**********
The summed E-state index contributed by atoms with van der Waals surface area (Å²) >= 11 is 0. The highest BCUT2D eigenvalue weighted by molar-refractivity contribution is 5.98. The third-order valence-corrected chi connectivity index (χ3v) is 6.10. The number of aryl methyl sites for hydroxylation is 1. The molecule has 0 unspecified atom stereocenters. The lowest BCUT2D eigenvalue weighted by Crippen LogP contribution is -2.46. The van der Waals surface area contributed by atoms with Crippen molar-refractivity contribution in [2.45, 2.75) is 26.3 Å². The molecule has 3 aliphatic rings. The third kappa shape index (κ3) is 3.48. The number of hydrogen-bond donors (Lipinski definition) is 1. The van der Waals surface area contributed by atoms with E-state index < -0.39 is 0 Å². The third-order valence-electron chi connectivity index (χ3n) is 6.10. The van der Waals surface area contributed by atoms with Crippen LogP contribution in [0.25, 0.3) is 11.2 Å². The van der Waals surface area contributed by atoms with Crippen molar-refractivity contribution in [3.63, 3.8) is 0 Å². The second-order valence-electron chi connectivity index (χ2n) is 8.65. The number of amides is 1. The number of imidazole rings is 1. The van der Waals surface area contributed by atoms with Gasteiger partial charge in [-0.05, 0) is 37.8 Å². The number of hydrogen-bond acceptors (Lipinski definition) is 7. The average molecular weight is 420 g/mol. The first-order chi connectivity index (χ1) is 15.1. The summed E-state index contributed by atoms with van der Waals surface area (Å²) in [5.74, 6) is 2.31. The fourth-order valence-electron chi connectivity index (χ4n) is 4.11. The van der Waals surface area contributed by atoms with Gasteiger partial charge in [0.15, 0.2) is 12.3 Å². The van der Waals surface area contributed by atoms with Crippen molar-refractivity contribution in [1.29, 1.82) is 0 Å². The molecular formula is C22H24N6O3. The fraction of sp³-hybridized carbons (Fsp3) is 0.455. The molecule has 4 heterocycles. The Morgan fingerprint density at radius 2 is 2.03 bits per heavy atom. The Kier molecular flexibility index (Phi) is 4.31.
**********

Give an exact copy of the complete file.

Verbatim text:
The summed E-state index contributed by atoms with van der Waals surface area (Å²) >= 11 is 0. The highest BCUT2D eigenvalue weighted by molar-refractivity contribution is 5.98. The third-order valence-corrected chi connectivity index (χ3v) is 6.10. The number of aryl methyl sites for hydroxylation is 1. The molecule has 0 unspecified atom stereocenters. The lowest BCUT2D eigenvalue weighted by Crippen LogP contribution is -2.46. The van der Waals surface area contributed by atoms with Crippen molar-refractivity contribution in [2.45, 2.75) is 26.3 Å². The molecule has 3 aliphatic rings. The third kappa shape index (κ3) is 3.48. The number of hydrogen-bond donors (Lipinski definition) is 1. The van der Waals surface area contributed by atoms with E-state index < -0.39 is 0 Å². The third-order valence-electron chi connectivity index (χ3n) is 6.10. The van der Waals surface area contributed by atoms with Crippen LogP contribution in [0.25, 0.3) is 11.2 Å². The van der Waals surface area contributed by atoms with Crippen molar-refractivity contribution in [3.63, 3.8) is 0 Å². The second-order valence-electron chi connectivity index (χ2n) is 8.65. The number of amides is 1. The number of imidazole rings is 1. The van der Waals surface area contributed by atoms with Gasteiger partial charge in [-0.05, 0) is 37.8 Å². The number of hydrogen-bond acceptors (Lipinski definition) is 7. The average molecular weight is 420 g/mol. The first-order chi connectivity index (χ1) is 15.1. The summed E-state index contributed by atoms with van der Waals surface area (Å²) in [5.74, 6) is 2.31. The fourth-order valence-electron chi connectivity index (χ4n) is 4.11. The van der Waals surface area contributed by atoms with Gasteiger partial charge in [0.15, 0.2) is 12.3 Å². The van der Waals surface area contributed by atoms with Crippen molar-refractivity contribution in [1.29, 1.82) is 0 Å². The molecular formula is C22H24N6O3. The fraction of sp³-hybridized carbons (Fsp3) is 0.455. The molecule has 4 heterocycles. The Morgan fingerprint density at radius 2 is 2.03 bits per heavy atom. The Kier molecular flexibility index (Phi) is 4.31.